By the end of the 20th century, between 75 and 80 percent of Americans had vaginal intercourse before the age of 19.

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Historically, premarital sex was considered a moral issue which was taboo in many cultures and considered a sin by a number of religions, but since about the 1960s, it has become more widely accepted, especially in Western countries.

A 2014 Pew study on global morality found that premarital sex was considered particularly unacceptable in "predominantly Muslim nations", such as Indonesia, Saudi Arabia, Pakistan and Egypt, each having over 90% disapproval, while people in Western European countries were the most accepting, with Spain, Germany and France expressing less than 10% disapproval.

During that period, it was the norm in Western societies for men and women to marry by the age of 21 or 22, and there was no considerations that one who had sex would not marry.

The term was used instead of fornication, which had negative connotations, and was closely related to the concept and approval of virginity, which is sexual abstinence until marriage.

The meaning has since shifted to refer to any sexual relations a person has prior to marriage and removing the emphasis on the relationship of the people involved. It is not clear whether sex between individuals legally forbidden from marrying, or the sexual relations of one uninterested in marrying would be considered premarital.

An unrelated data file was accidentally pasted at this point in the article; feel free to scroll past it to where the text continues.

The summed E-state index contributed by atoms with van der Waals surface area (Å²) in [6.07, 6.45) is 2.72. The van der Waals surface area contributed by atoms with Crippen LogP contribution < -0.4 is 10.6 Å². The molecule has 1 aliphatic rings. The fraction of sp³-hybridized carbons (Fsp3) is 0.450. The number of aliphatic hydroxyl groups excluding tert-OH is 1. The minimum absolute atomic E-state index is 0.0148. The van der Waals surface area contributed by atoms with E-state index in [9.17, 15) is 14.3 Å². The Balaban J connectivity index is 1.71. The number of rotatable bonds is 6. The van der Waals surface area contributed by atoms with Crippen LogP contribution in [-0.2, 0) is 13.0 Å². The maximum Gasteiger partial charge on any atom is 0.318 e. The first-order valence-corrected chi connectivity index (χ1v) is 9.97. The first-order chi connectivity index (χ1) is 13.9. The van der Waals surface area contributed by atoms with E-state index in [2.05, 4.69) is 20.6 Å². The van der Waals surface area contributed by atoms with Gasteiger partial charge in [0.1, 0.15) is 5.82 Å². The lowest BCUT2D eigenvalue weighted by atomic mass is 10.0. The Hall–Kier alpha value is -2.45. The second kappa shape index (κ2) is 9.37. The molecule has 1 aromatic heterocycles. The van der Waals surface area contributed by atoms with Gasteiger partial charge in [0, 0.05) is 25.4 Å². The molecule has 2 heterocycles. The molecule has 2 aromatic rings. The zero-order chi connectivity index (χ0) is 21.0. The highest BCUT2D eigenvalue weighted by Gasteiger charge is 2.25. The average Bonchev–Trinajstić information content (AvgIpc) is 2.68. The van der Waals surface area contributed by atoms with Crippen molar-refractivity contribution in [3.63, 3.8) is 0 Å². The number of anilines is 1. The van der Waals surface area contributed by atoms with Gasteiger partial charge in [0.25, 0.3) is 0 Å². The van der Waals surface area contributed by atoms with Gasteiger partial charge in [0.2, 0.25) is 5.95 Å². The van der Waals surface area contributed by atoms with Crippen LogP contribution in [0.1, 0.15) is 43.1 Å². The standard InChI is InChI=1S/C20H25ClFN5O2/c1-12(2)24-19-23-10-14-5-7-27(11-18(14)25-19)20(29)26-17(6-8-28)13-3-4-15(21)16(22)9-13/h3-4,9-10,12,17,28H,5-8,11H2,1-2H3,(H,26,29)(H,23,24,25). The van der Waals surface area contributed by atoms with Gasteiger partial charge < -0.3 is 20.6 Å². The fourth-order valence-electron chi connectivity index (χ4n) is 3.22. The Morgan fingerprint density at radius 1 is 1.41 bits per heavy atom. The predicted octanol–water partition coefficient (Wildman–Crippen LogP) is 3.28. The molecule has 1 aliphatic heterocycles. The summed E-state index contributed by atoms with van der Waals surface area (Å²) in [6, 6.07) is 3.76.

Alternative terms for premarital sex have been suggested, including non-marital sex (which overlaps with adultery), youthful sex, adolescent sex, and young-adult sex.

These terms also suffer from a degree of ambiguity, as the definition of having sex differs from person to person.

In some cultures, for example in many modern-day Western cultures, many people do not hold value in sexual abstinence before marriage.

Historically, at least a significant portion of people have engaged in premarital sex, although the number willing to admit to having done so was not always high.

In a study conducted in the United States, 61 percent of men and 12 percent of women born prior to 1910 admitted to having premarital sex; the gender disparity may have been caused by cultural double standards regarding the admission of sexual activity or by men frequenting prostitutes.

Starting in the 1920s, and especially after World War II, premarital sex became more common; this was especially prevalent among women.